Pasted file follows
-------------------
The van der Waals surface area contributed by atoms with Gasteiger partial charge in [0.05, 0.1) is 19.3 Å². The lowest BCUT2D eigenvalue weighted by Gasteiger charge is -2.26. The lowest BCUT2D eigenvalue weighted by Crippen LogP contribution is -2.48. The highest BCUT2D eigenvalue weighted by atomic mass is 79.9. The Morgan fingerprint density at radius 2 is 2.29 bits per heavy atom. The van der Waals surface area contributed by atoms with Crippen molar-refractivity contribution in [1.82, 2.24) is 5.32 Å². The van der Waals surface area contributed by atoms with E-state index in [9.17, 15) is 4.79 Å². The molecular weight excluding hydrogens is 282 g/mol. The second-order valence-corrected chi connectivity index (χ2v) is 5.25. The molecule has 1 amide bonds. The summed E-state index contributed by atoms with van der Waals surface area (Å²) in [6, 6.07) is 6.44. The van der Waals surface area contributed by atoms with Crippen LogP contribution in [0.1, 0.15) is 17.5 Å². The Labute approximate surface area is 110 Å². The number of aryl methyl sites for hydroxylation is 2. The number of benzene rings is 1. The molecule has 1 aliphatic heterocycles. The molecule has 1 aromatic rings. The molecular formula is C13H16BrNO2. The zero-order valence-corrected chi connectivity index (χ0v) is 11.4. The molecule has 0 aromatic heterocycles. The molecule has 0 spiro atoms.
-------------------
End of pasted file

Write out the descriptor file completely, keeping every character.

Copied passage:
The van der Waals surface area contributed by atoms with Gasteiger partial charge in [0.05, 0.1) is 19.3 Å². The lowest BCUT2D eigenvalue weighted by Gasteiger charge is -2.26. The lowest BCUT2D eigenvalue weighted by Crippen LogP contribution is -2.48. The highest BCUT2D eigenvalue weighted by atomic mass is 79.9. The Morgan fingerprint density at radius 2 is 2.29 bits per heavy atom. The van der Waals surface area contributed by atoms with Crippen molar-refractivity contribution in [1.82, 2.24) is 5.32 Å². The van der Waals surface area contributed by atoms with E-state index in [9.17, 15) is 4.79 Å². The molecular weight excluding hydrogens is 282 g/mol. The second-order valence-corrected chi connectivity index (χ2v) is 5.25. The molecule has 1 amide bonds. The summed E-state index contributed by atoms with van der Waals surface area (Å²) in [6, 6.07) is 6.44. The van der Waals surface area contributed by atoms with Crippen LogP contribution in [0.1, 0.15) is 17.5 Å². The Labute approximate surface area is 110 Å². The number of aryl methyl sites for hydroxylation is 2. The number of benzene rings is 1. The molecule has 1 aliphatic heterocycles. The molecule has 1 aromatic rings. The molecular formula is C13H16BrNO2. The zero-order valence-corrected chi connectivity index (χ0v) is 11.4. The molecule has 0 aromatic heterocycles. The molecule has 0 spiro atoms.